Barack Obama, bad cop, used the State of the Union address to talk tough about fighting white-collar crime, announcing new initiatives to investigate financial industry fraud and the abusive lending that led to the mortgage meltdown. Unfortunately, the administration of Obama the “good” cop has spent the past three years allowing the perpetrators of those same offenses to escape serious punishment.
The latest indication of the administration’s weak enforcement record came in a report issued just a day before the State of the Union by the Office of the Special Inspector General for the Troubled Asset Relief Program, known inside the Beltway as SIGTARP. Not only have the feds failed to put the financial fraudsters behind bars—they can’t even control the industry’s bloated executive pay packages.
Soon after he took office in 2009, Obama made headlines by denouncing banking industry bonuses as “shameful.” He went on to impose $500,000 limits on the cash compensation of senior executives at firms that had received “exceptional assistance” from the Treasury, meaning that they had gotten the fattest bailouts during the 2008 financial crisis. The firms in that category were AIG, Bank of America and Citigroup as well as General Motors and Chrysler, along with the finance affiliates of those automakers.
The impact of the move was diminished somewhat after it soon came to light that AIG was giving out scores of seven-figure bonuses to the employees of the unit that caused the collapse of the company and necessitated a massive federal intervention. The Obama Administration and Congress responded to the uproar by creating a “compensation czar” under the auspices of the Treasury Department to oversee executive pay practices at the designated firms.
Kenneth Feinberg, the Washington lawyer named as czar, challenged the pay deals these firms had already made with their top officers and had successes such as getting outgoing Bank of America CEO Kenneth Lewis to forgo all of his pay for 2009. In October of that year, the Obama administration said that it would impose a plan devised by Feinberg to cut pay of top earners at the designated firms by about 50 percent. For more than a year there was a steady stream of news articles about the tough measures being meted out by Feinberg until his resignation in September 2010.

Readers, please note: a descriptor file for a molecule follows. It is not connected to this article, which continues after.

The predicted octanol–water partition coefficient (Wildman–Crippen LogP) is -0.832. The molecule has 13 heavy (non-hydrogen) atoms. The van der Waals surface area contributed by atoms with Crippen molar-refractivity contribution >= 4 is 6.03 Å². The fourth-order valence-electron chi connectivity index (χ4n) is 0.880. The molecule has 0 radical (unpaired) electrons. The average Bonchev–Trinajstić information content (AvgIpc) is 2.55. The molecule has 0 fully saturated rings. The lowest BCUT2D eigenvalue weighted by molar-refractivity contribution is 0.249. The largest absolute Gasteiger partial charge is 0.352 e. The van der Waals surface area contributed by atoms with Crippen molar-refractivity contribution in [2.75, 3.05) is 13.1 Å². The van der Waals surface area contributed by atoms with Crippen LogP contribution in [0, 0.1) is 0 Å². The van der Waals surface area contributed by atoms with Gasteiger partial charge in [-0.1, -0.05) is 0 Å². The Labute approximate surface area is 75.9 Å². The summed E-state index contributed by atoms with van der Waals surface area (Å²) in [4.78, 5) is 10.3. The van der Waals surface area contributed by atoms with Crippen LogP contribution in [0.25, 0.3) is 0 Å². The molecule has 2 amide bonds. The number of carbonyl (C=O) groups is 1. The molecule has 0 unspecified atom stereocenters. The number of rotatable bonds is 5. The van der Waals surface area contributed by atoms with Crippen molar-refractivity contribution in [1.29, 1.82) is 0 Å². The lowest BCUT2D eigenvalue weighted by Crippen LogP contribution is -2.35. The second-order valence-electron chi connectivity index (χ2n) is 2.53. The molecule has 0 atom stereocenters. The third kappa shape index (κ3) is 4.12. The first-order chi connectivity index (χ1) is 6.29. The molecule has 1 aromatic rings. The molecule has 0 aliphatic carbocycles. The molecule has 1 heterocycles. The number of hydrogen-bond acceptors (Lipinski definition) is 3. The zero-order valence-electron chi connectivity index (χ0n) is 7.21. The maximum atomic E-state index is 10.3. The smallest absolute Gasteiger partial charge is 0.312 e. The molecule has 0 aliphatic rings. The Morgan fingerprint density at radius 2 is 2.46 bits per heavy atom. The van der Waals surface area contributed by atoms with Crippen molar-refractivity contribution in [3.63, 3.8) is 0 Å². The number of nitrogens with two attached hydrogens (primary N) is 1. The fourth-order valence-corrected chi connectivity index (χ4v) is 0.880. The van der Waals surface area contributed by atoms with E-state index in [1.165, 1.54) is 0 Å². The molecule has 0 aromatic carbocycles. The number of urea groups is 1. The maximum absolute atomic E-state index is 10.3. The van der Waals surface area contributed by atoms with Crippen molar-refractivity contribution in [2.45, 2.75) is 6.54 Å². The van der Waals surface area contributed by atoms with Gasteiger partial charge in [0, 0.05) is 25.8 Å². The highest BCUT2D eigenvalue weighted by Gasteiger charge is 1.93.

According to the new SIGTARP report, much of this was no more than Kabuki theatre. It found that the efforts of Feinberg in what is formally known as the Office of the Special Master (OSM) were less than draconian: “The Special Master could not effectively rein in excessive compensation at the seven companies because he was under the constraint that his most important goal was to get the companies to repay TARP [funds].” The report admits that OSM did bring about some pay reductions, but the idea of a $500,000 pay ceiling was rendered meaningless by its decision to approve “total compensation packages in the millions.”
The largest of those packages was received by AIG CEO Robert Benmosche: $10.5 million in total pay, including $3 million in cash, or six times the purported ceiling. This outsized compensation was going to the company that probably did the most to cause the crisis and that will end up costing the government more than any other bailed out firm.
Many others at the designated firms also broke through the flimsy ceiling. Overall, SIGTARP found, OSM approved 68 pay packages in excess of $1 million in 2009, 71 in 2010 and the same number in 2011. In the latter years there were fewer pay packages for OSM to review, since Citigroup and Bank of America had repaid the special assistance that triggered the oversight of their compensation practices. There have been reports that they took the step precisely to escape that oversight. Given how lenient Feinberg had been in allowing exceptions, it is not clear why they bothered.
Along with the depiction of OSM as a pushover, what is perhaps most telling about the SIGTARP report is the appended response from the Treasury Department. Despite all evidence to the contrary, Treasury claims that “OSM has succeeded in achieving its mission.” It also tries to rewrite history by claiming that the $500,000 limit was not a ceiling at all, but simply “a discretionary guideline.” And it insists that OSM allowed the firms to exceed the maximum only for good reasons, even though SIGTARP pointed out that those reasons were not documented.
Like Feinberg, President Obama has tried to project an image of being tough on corporate abuses while repeatedly caving in behind the scenes. It remains to be seen whether Obama, facing pressures from the Occupy movement and the threat of losing his re-election bid, finally gets serious about prosecuting financial crime or continues the charade.